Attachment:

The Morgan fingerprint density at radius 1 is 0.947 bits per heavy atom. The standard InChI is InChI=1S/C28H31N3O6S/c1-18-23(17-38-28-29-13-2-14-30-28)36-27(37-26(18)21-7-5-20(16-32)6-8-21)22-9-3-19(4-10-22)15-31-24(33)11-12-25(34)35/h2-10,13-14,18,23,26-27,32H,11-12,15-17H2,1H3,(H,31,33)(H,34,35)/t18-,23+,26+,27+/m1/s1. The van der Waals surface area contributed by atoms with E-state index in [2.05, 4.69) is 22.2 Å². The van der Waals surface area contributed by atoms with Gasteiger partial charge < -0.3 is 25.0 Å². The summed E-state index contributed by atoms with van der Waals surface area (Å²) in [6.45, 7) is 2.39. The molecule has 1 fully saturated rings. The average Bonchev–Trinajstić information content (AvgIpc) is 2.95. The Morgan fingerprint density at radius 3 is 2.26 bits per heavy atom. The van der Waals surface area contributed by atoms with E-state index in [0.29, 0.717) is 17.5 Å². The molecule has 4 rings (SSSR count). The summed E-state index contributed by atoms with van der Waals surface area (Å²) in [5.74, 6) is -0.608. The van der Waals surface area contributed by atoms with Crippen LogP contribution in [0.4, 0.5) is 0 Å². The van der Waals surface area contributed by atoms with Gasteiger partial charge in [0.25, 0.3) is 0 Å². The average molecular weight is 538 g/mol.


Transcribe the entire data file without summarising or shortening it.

The Morgan fingerprint density at radius 1 is 0.947 bits per heavy atom. The standard InChI is InChI=1S/C28H31N3O6S/c1-18-23(17-38-28-29-13-2-14-30-28)36-27(37-26(18)21-7-5-20(16-32)6-8-21)22-9-3-19(4-10-22)15-31-24(33)11-12-25(34)35/h2-10,13-14,18,23,26-27,32H,11-12,15-17H2,1H3,(H,31,33)(H,34,35)/t18-,23+,26+,27+/m1/s1. The van der Waals surface area contributed by atoms with E-state index in [2.05, 4.69) is 22.2 Å². The van der Waals surface area contributed by atoms with Gasteiger partial charge < -0.3 is 25.0 Å². The summed E-state index contributed by atoms with van der Waals surface area (Å²) in [6.45, 7) is 2.39. The molecule has 1 fully saturated rings. The average Bonchev–Trinajstić information content (AvgIpc) is 2.95. The Morgan fingerprint density at radius 3 is 2.26 bits per heavy atom. The van der Waals surface area contributed by atoms with E-state index in [0.29, 0.717) is 17.5 Å². The molecule has 4 rings (SSSR count). The summed E-state index contributed by atoms with van der Waals surface area (Å²) in [5.74, 6) is -0.608. The van der Waals surface area contributed by atoms with Crippen LogP contribution in [0.4, 0.5) is 0 Å². The van der Waals surface area contributed by atoms with Gasteiger partial charge in [0.25, 0.3) is 0 Å². The average molecular weight is 538 g/mol.